Parliamentary tricks can stop any time now
November 15th, 2013 - 11:56am
One of the most infuriating things that happen with regularity in parliament are government claims that voting against something means that an MP finds no redeeming value in the subject matter. Omnibus budget bills are a good example of this. They are too wide sweeping and full of negative initiatives that make it impossible to support the items that an MP does find reasonable. That is to say the price is often too high and opposition MPs are forced to vote against the good along with the overwhelming bad.
It doesn’t have to be that way and there is an opportunity for the government to reverse the trend that will come about during this parliament based on what we heard in October’s Throne Speech.
In that speech we learned that the government has been listening to New Democrats and will put an end to pay-to-pay fees. These are surcharges added to bills that customers receive in the mail. It is cash grab practice that punishes people who prefer to receive their bills in the mail instead of in e-mail.
Pay-to-pay fees are relatively new, but many companies are gouging Canadians in the absence of regulations that could put an end to this practice. But thanks to pressure from the NDP and people all across the country, the government says they will put a stop to this unearned cash grab.
It makes sense in so many ways, but motivation is in no short supply since two out of three Canadians are barely making ends meet and live from paycheque to paycheque. To allow companies to charge additional fees to customers who want to continue receiving monthly statements in the mail amounts to piling-on for those Canadians who need everything they earn. It is also unfair since pay-to-pay fees target Canadians who don’t have Internet access or who don’t feel comfortable carrying out their transactions online. On average the practice forces these people to pay a $2 fee just to get their bill.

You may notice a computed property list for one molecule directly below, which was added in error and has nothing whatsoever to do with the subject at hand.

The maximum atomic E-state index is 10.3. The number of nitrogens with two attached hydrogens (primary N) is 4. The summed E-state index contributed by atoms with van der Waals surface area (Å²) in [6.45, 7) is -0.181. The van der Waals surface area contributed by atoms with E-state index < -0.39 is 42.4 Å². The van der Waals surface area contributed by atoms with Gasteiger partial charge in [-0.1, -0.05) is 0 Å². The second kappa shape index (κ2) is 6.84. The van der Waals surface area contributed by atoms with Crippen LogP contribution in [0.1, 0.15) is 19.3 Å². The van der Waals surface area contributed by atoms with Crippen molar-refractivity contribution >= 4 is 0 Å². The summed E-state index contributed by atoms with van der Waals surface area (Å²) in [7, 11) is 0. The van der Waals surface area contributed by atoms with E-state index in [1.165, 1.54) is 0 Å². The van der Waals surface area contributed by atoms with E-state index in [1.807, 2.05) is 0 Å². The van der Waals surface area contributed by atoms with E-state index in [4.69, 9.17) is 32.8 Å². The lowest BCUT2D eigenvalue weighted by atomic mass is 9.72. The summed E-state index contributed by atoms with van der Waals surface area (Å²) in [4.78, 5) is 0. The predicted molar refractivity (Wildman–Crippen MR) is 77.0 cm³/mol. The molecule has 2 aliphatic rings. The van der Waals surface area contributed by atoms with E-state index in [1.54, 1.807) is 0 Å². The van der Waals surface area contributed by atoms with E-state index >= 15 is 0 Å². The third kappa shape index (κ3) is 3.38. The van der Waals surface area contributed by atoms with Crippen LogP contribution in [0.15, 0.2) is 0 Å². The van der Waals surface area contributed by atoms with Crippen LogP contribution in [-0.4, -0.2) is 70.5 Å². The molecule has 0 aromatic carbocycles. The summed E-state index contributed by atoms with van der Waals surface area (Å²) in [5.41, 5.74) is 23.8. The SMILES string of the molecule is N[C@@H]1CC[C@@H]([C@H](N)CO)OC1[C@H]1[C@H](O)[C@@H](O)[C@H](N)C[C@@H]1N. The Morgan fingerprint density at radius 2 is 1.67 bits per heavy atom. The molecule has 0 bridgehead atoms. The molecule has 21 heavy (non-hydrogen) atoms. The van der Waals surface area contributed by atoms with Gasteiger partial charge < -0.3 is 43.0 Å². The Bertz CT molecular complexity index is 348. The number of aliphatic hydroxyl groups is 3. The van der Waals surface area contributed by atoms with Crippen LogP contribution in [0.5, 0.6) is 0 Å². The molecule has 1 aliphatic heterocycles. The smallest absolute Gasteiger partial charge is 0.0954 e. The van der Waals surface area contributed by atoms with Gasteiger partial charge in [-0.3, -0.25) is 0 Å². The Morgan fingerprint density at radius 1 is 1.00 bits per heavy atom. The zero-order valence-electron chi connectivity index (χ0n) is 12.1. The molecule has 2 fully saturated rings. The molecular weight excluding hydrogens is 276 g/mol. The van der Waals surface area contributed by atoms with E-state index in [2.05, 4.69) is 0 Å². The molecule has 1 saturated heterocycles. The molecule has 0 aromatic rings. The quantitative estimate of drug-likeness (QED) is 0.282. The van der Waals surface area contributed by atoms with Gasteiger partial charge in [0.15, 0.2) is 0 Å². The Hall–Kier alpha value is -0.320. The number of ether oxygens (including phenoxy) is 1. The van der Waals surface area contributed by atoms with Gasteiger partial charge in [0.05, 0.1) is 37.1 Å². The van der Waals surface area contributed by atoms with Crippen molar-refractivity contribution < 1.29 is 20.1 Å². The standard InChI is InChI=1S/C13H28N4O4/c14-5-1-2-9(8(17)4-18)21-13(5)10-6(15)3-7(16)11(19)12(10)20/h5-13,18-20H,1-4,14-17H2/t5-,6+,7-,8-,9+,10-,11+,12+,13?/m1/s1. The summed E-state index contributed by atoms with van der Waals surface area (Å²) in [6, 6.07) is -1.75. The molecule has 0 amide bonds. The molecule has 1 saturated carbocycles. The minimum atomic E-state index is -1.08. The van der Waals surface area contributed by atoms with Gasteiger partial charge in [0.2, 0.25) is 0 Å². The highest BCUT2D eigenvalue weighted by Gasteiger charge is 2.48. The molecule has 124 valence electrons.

As they defend themselves, some companies claim that the fees are intended to help the environment by reducing paper. This doesn’t hold much water though and if these institutions were truly concerned about going green they could offer a discount to customers who use online billing.
That didn’t happen and Canadians are justifiably outraged by this blatant cash grab. In an effort to put forth practical solutions to make life more affordable for Canadians, New Democrats called on the government to end the rip-offs and prohibit companies from charging pay-to-pay fees. We followed that up with a national campaign to eliminate these extra charges.
After a year of hard work, and with the help of 10, 000 Canadians who signed our petitions, the government finally listened. Now we wait to see how they bring it to parliament. If it is a stand-alone item it will likely get unanimous support. If they hide it as a sweetener in an omnibus budget, it will be another victim of semantics.